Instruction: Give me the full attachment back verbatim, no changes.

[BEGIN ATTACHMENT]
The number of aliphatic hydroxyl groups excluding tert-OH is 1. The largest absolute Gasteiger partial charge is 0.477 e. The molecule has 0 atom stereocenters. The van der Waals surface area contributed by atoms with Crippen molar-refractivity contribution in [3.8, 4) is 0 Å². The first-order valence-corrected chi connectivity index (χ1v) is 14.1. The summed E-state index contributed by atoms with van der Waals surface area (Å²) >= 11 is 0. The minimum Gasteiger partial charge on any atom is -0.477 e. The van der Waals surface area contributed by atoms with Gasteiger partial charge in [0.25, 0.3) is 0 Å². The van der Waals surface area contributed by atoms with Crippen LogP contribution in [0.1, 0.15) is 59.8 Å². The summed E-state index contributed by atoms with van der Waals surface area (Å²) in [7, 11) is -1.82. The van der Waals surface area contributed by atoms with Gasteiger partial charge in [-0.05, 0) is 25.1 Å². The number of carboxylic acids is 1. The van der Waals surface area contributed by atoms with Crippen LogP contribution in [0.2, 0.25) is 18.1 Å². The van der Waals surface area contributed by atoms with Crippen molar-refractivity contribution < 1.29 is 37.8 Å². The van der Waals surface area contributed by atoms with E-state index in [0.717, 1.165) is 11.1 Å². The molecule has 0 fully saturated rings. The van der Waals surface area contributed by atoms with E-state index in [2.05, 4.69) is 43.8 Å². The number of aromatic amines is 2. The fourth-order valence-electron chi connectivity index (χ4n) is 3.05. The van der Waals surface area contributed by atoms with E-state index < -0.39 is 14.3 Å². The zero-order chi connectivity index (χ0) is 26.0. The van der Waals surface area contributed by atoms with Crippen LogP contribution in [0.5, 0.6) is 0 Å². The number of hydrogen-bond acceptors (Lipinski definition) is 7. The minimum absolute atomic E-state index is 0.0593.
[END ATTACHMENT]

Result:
The number of aliphatic hydroxyl groups excluding tert-OH is 1. The largest absolute Gasteiger partial charge is 0.477 e. The molecule has 0 atom stereocenters. The van der Waals surface area contributed by atoms with Crippen molar-refractivity contribution in [3.8, 4) is 0 Å². The first-order valence-corrected chi connectivity index (χ1v) is 14.1. The summed E-state index contributed by atoms with van der Waals surface area (Å²) >= 11 is 0. The minimum Gasteiger partial charge on any atom is -0.477 e. The van der Waals surface area contributed by atoms with Gasteiger partial charge in [0.25, 0.3) is 0 Å². The van der Waals surface area contributed by atoms with Crippen LogP contribution in [0.1, 0.15) is 59.8 Å². The summed E-state index contributed by atoms with van der Waals surface area (Å²) in [7, 11) is -1.82. The van der Waals surface area contributed by atoms with Gasteiger partial charge in [-0.05, 0) is 25.1 Å². The number of carboxylic acids is 1. The van der Waals surface area contributed by atoms with Crippen LogP contribution in [0.2, 0.25) is 18.1 Å². The van der Waals surface area contributed by atoms with Crippen molar-refractivity contribution < 1.29 is 37.8 Å². The van der Waals surface area contributed by atoms with E-state index in [0.717, 1.165) is 11.1 Å². The molecule has 0 fully saturated rings. The van der Waals surface area contributed by atoms with E-state index in [2.05, 4.69) is 43.8 Å². The number of aromatic amines is 2. The fourth-order valence-electron chi connectivity index (χ4n) is 3.05. The van der Waals surface area contributed by atoms with E-state index < -0.39 is 14.3 Å². The zero-order chi connectivity index (χ0) is 26.0. The van der Waals surface area contributed by atoms with Crippen LogP contribution in [0.5, 0.6) is 0 Å². The number of hydrogen-bond acceptors (Lipinski definition) is 7. The minimum absolute atomic E-state index is 0.0593.